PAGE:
The old Central Elementary, a school that helped give many children a flying start in life, is losing its wings.
The La Grande school’s north classroom wing was recently torn down, and demolition of its south classroom wing will begin soon. The school was built at 402 K Ave. in 1954 and was in poor condition when it closed in June. It was replaced by a new Central Elementary at 701 H Ave. that opened in August.
Large amounts of debris are being created in the course of the Central demolition, which is being performed by Abatement Pro of Boise, Idaho, raising the question: Where is it going?
The answer is multifaceted.
Much of the lightweight, loose debris including sheetrock, wood and vinyl flooring, roofing, lighting fixtures and piping is being sent to the Baker City Landfill, said Darin Larvik, an owner of Waste Pro, a company assisting with the removal of the demolition debris. Waste-Pro is transporting all of the debris being taken to the Baker City Landfill.
Most of old Central’s bricks and all of its concrete, including that in its foundation and sidewalks, is being sent by Abatement Pro to the R.D. Mac-La Grande Ready Mix rock pit on McAlister Road, said Jimmie
Miller, of CM Company, the contractor for the La Grande School District’s bond projects. The construction of the new Central and demolition of the old school was made possible by a $31.5 million bond levy La Grande School District voters approved in 2014.
Miller, the superintendent of the final bond project work, which includes the removal of old Central, said that sending the bricks and concrete to the R.D. Mac rock pit rather than a landfill is less expensive.
“We want to do everything we can to save the school district money,” Miller said.
He explained that it costs less to deposit the bricks and concrete at the R.D. Mac rock pit than at the landfill because they are of value to R.D. Mac.
“They can be recycled,” Miller said.
Transporting the rock and concrete to the R.D. Mac pit is also cost effective because it involves a drive of only 5 miles, far shorter than the approximately 50-mile drive from La Grande to the Baker City Landfill. Miller said the process is simpler because government permits would be required to transport the bricks and concrete on Interstate 84.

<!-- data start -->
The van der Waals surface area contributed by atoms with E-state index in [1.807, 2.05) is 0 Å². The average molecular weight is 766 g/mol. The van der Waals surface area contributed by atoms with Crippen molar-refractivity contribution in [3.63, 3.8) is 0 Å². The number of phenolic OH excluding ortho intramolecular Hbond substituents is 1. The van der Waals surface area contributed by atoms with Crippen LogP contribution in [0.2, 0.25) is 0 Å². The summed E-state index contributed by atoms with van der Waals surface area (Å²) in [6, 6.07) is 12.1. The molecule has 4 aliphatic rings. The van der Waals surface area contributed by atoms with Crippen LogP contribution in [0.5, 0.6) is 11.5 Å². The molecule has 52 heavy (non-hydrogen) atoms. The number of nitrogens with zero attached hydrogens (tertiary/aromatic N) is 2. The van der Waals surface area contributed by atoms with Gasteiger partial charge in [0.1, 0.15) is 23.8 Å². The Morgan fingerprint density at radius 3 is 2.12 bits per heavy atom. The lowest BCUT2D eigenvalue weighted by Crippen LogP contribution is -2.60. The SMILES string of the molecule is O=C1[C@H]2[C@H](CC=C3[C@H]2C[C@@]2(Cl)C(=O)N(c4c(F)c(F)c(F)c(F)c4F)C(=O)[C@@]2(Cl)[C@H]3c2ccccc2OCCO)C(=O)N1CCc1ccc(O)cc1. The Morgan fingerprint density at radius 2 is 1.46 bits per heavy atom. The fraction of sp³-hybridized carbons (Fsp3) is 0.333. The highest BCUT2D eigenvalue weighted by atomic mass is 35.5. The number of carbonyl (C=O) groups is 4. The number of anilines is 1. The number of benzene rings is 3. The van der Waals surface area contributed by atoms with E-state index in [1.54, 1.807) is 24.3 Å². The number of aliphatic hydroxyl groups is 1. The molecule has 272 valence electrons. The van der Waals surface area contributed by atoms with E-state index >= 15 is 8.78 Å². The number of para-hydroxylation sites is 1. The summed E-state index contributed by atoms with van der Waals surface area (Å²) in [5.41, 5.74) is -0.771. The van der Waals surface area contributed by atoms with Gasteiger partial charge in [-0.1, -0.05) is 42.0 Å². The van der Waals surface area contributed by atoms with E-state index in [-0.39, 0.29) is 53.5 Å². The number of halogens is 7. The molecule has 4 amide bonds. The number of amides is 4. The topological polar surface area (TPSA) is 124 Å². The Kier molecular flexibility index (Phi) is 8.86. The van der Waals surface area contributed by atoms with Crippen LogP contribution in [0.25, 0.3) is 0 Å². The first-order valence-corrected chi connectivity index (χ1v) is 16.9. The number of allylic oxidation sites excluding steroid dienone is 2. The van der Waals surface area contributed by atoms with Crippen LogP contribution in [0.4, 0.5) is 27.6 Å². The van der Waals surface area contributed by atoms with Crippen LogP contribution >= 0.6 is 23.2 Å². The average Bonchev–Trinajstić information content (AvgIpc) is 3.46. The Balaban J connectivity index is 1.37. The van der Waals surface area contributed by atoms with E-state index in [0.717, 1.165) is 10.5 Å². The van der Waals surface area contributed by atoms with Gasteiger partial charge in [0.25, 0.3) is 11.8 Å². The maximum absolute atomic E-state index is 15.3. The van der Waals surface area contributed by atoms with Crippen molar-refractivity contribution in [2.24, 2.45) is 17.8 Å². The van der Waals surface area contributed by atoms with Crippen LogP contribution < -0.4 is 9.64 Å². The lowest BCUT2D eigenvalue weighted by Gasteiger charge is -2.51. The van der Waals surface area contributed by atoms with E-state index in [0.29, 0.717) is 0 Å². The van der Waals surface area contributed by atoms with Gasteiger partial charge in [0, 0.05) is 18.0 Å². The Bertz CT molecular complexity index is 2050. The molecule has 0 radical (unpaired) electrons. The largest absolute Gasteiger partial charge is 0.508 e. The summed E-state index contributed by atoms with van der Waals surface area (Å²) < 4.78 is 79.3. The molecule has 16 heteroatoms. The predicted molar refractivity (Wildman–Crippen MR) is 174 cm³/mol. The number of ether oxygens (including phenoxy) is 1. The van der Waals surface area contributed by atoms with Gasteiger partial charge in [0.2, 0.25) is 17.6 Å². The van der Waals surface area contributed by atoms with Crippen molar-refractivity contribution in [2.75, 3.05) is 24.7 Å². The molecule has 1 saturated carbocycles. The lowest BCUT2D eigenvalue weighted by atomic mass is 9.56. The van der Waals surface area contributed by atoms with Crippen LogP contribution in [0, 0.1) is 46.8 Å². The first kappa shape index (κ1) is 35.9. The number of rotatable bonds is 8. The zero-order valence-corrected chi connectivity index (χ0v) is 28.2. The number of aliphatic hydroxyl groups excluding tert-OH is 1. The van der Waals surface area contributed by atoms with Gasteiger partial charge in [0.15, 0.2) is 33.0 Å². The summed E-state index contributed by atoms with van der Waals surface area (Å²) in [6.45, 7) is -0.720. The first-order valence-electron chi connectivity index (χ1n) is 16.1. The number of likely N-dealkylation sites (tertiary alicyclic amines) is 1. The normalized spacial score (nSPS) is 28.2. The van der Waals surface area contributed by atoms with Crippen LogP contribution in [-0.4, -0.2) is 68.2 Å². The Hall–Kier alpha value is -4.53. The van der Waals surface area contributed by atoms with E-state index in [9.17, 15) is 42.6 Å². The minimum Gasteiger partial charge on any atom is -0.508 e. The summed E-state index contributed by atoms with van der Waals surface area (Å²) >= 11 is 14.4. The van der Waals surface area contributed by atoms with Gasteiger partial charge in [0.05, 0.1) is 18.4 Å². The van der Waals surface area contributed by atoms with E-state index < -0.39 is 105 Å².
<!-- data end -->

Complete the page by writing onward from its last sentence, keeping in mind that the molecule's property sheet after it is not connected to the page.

Not all of Central’s bricks are being sent away. Two piles of bricks, each three cubic yards in size, are being saved, Miller said. There is a pile of tan bricks and a pile of red bricks. The bricks will be given to the new Central Elementary School so that they can be sold to raise money for school projects including the building of a new outdoor sensory classroom, said Central Secretary Connie Ingerson.
The outdoor classroom, which will be enclosed by walls, will have a wheelchair-accessible garden and play area, a magnet chalkboard wall, a concrete pathway, a playhouse, wood chip surfacing and a gravel pathway. The outdoor classroom will be designed to be used by all students in the La Grande School District, including sensory elements specifically intended for students on the autism spectrum.
The most time consuming part of the demolition of the old building has been the removal of asbestos from the building, Miller said.
“Once we get the asbestos removed (from a building), the demolition goes pretty quickly,” he said.
The asbestos, he said, is being sent to Idaho Waste Systems Landfill near Boise.
Almost all the asbestos in the south classroom wing has been taken out, and crews with Abatement Pro will soon begin removing the material from the gym and office area. Once the gym and office area are torn down and the debris removed, the demolition project will be completed.
“We should have everything done by the end of November,” said Joseph Waite, the La Grande School District’s bond and facilities manager.
A 60-space parking lot for La Grande High School students will be installed where the two classroom wings were. Waite said this work could begin as soon as the south classroom wing is torn down and removed. The parking lot will be installed by the Mike Becker General Contractor construction company. The lot will replace a parking lot that LHS lost when the new Central Elementary was built.
Waite said if the weather remains good, a gravel parking lot could be in by the beginning of December.
“If it starts raining hard, we will have to hang up our hats and wait until spring,” Waite said.
Either way, the parking lot will be paved in the spring when the weather is drier.